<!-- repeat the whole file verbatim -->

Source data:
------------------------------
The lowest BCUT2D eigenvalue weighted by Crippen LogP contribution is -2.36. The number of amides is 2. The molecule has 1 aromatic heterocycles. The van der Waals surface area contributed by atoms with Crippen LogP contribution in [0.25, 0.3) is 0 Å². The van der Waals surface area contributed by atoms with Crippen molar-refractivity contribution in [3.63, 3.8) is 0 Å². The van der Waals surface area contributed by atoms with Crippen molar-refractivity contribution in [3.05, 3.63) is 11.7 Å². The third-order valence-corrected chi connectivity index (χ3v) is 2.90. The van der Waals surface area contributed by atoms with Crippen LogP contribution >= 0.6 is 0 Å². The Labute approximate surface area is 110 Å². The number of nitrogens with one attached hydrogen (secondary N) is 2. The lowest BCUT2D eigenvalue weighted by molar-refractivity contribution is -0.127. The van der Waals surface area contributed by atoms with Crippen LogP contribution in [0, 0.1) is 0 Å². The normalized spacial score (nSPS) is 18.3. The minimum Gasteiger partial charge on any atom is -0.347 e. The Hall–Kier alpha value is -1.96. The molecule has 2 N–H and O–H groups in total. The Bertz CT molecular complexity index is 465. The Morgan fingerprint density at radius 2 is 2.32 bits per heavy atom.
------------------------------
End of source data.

The lowest BCUT2D eigenvalue weighted by Crippen LogP contribution is -2.36. The number of amides is 2. The molecule has 1 aromatic heterocycles. The van der Waals surface area contributed by atoms with Crippen LogP contribution in [0.25, 0.3) is 0 Å². The van der Waals surface area contributed by atoms with Crippen molar-refractivity contribution in [3.63, 3.8) is 0 Å². The van der Waals surface area contributed by atoms with Crippen molar-refractivity contribution in [3.05, 3.63) is 11.7 Å². The third-order valence-corrected chi connectivity index (χ3v) is 2.90. The van der Waals surface area contributed by atoms with Crippen LogP contribution >= 0.6 is 0 Å². The Labute approximate surface area is 110 Å². The number of nitrogens with one attached hydrogen (secondary N) is 2. The lowest BCUT2D eigenvalue weighted by molar-refractivity contribution is -0.127. The van der Waals surface area contributed by atoms with Crippen LogP contribution in [0, 0.1) is 0 Å². The normalized spacial score (nSPS) is 18.3. The minimum Gasteiger partial charge on any atom is -0.347 e. The Hall–Kier alpha value is -1.96. The molecule has 2 N–H and O–H groups in total. The Bertz CT molecular complexity index is 465. The Morgan fingerprint density at radius 2 is 2.32 bits per heavy atom.